Previous Section Back to Table of Contents Lords Hansard Home Page

Northern Ireland Bureau, Washington

Lord Laird asked Her Majesty's Government:

Baroness Amos: The Director of the Northern Ireland Bureau in Washington was appointed by open competition, by the Office of the First Minister and Deputy First Minister. It was conducted in accordance with the Civil Service Commissioners' Recruitment Code.

Candidates were required to demonstrate core competencies in the areas of communication, personal effectiveness and leadership, conceptual and strategic thinking, planning and managing relationships and partnerships. In addition a comprehensive knowledge of current key issues involving Northern Ireland and in particular its administration, and other Northern Ireland bodies, as appropriate, and how these should be represented in the United States.

Ulster Scots Culture

Lord Laird asked Her Majesty's Government:

Baroness Amos: The Natural Resource Rural Tourism Initiative (NRRTi), jointly developed by the Northern Ireland Tourist Board (NITB), the Department of Agriculture and Rural Development and the Department of the Environment, is aimed at developing tourism, including cultural tourism, in selected rural areas throughout Northern Ireland. NRRTi funding has been made available during the period 2002–06 to the Causeway Coast and Antrim Glens. This funding can be accessed by Larne Borough Council.

The Ulster Scots Agency, which receives core funding from the Department of Culture, Arts and Leisure, provides some financial support for Ulster Scots events in Larne and North Down Council areas. The support of such community activity provides an impetus and focus for the development and marketing of cultural tourism.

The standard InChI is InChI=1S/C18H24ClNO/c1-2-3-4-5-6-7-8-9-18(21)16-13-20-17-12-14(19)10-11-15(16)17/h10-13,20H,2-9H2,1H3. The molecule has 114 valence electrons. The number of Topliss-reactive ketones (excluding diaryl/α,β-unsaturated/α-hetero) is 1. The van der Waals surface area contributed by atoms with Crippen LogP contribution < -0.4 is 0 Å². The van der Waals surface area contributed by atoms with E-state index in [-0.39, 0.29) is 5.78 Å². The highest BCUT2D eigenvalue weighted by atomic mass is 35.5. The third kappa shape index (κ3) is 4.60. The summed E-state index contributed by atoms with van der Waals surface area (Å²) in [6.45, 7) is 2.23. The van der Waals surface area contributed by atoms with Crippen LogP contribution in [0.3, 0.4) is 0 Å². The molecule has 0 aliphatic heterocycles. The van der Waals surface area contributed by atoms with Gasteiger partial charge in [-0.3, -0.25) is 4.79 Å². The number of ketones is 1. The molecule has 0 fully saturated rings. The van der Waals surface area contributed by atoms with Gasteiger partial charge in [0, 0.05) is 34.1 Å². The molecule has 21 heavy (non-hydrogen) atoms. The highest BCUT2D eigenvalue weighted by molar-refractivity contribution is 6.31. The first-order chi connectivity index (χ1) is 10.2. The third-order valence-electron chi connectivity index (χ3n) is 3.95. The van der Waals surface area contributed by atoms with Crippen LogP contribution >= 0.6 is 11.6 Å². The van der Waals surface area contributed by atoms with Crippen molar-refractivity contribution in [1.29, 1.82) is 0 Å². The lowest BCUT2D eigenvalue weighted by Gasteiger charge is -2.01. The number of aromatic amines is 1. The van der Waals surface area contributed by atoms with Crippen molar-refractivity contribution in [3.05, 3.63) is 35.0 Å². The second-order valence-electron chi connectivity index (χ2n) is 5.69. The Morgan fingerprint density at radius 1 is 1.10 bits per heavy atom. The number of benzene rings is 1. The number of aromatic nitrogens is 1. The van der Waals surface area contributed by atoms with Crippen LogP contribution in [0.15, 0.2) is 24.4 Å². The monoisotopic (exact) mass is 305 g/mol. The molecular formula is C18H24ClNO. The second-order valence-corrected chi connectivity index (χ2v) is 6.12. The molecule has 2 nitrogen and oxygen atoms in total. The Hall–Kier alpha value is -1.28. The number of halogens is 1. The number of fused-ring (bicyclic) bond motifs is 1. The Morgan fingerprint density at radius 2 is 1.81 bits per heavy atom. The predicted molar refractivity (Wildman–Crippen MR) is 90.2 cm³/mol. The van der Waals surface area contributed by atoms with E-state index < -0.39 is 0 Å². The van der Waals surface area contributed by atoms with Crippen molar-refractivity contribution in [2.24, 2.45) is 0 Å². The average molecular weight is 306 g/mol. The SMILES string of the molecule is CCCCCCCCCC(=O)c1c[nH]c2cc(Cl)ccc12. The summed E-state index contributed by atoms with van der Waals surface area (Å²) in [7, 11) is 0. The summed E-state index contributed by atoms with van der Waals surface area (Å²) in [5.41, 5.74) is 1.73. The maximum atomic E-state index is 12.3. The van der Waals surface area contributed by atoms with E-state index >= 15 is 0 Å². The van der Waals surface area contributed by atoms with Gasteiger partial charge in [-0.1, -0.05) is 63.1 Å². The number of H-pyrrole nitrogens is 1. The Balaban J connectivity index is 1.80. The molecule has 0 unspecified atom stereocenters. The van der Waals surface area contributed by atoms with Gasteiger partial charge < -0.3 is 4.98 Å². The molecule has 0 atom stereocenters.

Lord Laird asked Her Majesty's Government:

19 Nov 2003 : Column WA329

Baroness Amos: I would refer the noble Lord to the Answer given on 7 January 2003 (WA 171). In addition to this expert advice the department has received the advice of many people within the Ulster-Scots linguistic and cultural community, for example during the ongoing Future Search consultation process.

Northern Ireland: Religious Discrimination

Lord Laird asked Her Majesty's Government:

    Whether the Northern Ireland Equality Commission is opposed to religious discrimination in all sectors of employment; and, if not, why not.[HL5308]

Baroness Amos: The Equality Commission has a range of functions and powers under the anti-discrimination and equality legislation including that dealing with religious belief or political opinion. These include general duties of promoting equality of opportunity and working towards the elimination of unlawful discrimination.

Lord Laird asked Her Majesty's Government:

    Whether the Northern Ireland Human Rights Commission is opposed to religious discrimination in all sectors of employment; and, if not, why not.[HL5309]

Baroness Amos: This is a matter for the Northern Ireland Human Rights Commission. The Chief Commissioner has been asked to write to the noble Lord. A copy of his letter will be placed in the Library.

Cross-Border Implementation Bodies: Provision of Cars for Chief Executives

Lord Laird asked Her Majesty's Government: